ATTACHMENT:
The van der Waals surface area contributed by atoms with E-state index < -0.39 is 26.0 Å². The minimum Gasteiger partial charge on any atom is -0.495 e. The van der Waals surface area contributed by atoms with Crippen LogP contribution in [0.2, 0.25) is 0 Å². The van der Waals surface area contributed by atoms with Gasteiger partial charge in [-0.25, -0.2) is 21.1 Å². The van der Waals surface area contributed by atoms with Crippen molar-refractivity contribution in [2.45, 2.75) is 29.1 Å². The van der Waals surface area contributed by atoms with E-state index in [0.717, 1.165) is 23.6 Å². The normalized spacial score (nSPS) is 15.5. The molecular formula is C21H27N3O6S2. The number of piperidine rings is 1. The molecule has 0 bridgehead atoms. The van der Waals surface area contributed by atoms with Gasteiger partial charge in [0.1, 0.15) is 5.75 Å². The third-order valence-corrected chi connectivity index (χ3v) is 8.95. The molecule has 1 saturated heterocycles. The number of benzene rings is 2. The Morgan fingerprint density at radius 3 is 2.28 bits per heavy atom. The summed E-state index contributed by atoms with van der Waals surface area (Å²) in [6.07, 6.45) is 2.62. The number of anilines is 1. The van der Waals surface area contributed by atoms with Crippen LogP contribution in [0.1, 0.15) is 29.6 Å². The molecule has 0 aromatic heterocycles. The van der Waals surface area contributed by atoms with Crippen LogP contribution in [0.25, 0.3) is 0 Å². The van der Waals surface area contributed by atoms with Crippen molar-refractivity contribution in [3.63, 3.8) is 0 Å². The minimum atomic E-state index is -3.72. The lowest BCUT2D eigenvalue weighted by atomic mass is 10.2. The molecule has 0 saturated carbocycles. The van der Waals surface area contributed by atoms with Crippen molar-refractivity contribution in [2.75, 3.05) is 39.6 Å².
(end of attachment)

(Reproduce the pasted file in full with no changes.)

The van der Waals surface area contributed by atoms with E-state index < -0.39 is 26.0 Å². The minimum Gasteiger partial charge on any atom is -0.495 e. The van der Waals surface area contributed by atoms with Crippen LogP contribution in [0.2, 0.25) is 0 Å². The van der Waals surface area contributed by atoms with Gasteiger partial charge in [-0.25, -0.2) is 21.1 Å². The van der Waals surface area contributed by atoms with Crippen molar-refractivity contribution in [2.45, 2.75) is 29.1 Å². The van der Waals surface area contributed by atoms with E-state index in [0.717, 1.165) is 23.6 Å². The normalized spacial score (nSPS) is 15.5. The molecular formula is C21H27N3O6S2. The number of piperidine rings is 1. The molecule has 0 bridgehead atoms. The van der Waals surface area contributed by atoms with Gasteiger partial charge in [0.1, 0.15) is 5.75 Å². The third-order valence-corrected chi connectivity index (χ3v) is 8.95. The molecule has 1 saturated heterocycles. The number of benzene rings is 2. The Morgan fingerprint density at radius 3 is 2.28 bits per heavy atom. The summed E-state index contributed by atoms with van der Waals surface area (Å²) in [6.07, 6.45) is 2.62. The number of anilines is 1. The van der Waals surface area contributed by atoms with Crippen LogP contribution in [0.1, 0.15) is 29.6 Å². The molecule has 0 aromatic heterocycles. The van der Waals surface area contributed by atoms with Crippen LogP contribution in [0.25, 0.3) is 0 Å². The van der Waals surface area contributed by atoms with Crippen molar-refractivity contribution in [3.63, 3.8) is 0 Å². The minimum atomic E-state index is -3.72. The lowest BCUT2D eigenvalue weighted by atomic mass is 10.2. The molecule has 0 saturated carbocycles. The van der Waals surface area contributed by atoms with Crippen molar-refractivity contribution in [2.75, 3.05) is 39.6 Å².